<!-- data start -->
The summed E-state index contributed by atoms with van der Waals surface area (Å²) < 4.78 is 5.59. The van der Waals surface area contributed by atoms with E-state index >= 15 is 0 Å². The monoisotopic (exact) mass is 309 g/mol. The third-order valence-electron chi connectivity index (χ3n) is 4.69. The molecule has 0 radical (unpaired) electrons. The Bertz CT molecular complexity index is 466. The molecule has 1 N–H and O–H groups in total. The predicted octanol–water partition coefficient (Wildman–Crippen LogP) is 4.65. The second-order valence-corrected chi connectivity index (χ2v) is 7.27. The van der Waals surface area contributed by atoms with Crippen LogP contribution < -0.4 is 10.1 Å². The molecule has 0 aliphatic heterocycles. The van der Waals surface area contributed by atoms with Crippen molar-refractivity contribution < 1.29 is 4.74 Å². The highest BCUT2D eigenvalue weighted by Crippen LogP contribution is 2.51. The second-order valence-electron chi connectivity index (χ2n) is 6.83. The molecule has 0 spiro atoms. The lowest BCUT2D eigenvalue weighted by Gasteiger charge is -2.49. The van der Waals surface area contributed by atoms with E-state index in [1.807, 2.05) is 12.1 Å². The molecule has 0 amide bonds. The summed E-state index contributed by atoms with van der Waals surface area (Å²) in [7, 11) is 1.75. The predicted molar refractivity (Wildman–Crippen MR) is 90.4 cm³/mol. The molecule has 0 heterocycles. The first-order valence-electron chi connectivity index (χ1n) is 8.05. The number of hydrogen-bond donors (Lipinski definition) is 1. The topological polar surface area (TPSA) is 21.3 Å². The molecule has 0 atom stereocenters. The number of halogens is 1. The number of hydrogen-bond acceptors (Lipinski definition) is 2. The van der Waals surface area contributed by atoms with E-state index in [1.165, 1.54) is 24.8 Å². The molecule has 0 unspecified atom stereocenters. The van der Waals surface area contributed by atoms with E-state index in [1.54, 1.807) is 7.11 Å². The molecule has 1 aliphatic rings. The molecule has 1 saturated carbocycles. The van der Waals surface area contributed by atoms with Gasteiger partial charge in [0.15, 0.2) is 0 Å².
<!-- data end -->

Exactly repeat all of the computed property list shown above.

The summed E-state index contributed by atoms with van der Waals surface area (Å²) < 4.78 is 5.59. The van der Waals surface area contributed by atoms with E-state index >= 15 is 0 Å². The monoisotopic (exact) mass is 309 g/mol. The third-order valence-electron chi connectivity index (χ3n) is 4.69. The molecule has 0 radical (unpaired) electrons. The Bertz CT molecular complexity index is 466. The molecule has 1 N–H and O–H groups in total. The predicted octanol–water partition coefficient (Wildman–Crippen LogP) is 4.65. The second-order valence-corrected chi connectivity index (χ2v) is 7.27. The van der Waals surface area contributed by atoms with Crippen LogP contribution < -0.4 is 10.1 Å². The molecule has 0 aliphatic heterocycles. The van der Waals surface area contributed by atoms with Crippen molar-refractivity contribution < 1.29 is 4.74 Å². The highest BCUT2D eigenvalue weighted by Crippen LogP contribution is 2.51. The second-order valence-electron chi connectivity index (χ2n) is 6.83. The molecule has 0 spiro atoms. The lowest BCUT2D eigenvalue weighted by Gasteiger charge is -2.49. The van der Waals surface area contributed by atoms with E-state index in [1.807, 2.05) is 12.1 Å². The molecule has 0 amide bonds. The summed E-state index contributed by atoms with van der Waals surface area (Å²) in [7, 11) is 1.75. The predicted molar refractivity (Wildman–Crippen MR) is 90.4 cm³/mol. The molecule has 0 heterocycles. The first-order valence-electron chi connectivity index (χ1n) is 8.05. The number of hydrogen-bond donors (Lipinski definition) is 1. The topological polar surface area (TPSA) is 21.3 Å². The molecule has 0 atom stereocenters. The number of halogens is 1. The number of hydrogen-bond acceptors (Lipinski definition) is 2. The van der Waals surface area contributed by atoms with E-state index in [1.165, 1.54) is 24.8 Å². The molecule has 0 unspecified atom stereocenters. The van der Waals surface area contributed by atoms with E-state index in [1.54, 1.807) is 7.11 Å². The molecule has 1 aliphatic rings. The molecule has 1 saturated carbocycles. The van der Waals surface area contributed by atoms with Gasteiger partial charge in [0.15, 0.2) is 0 Å².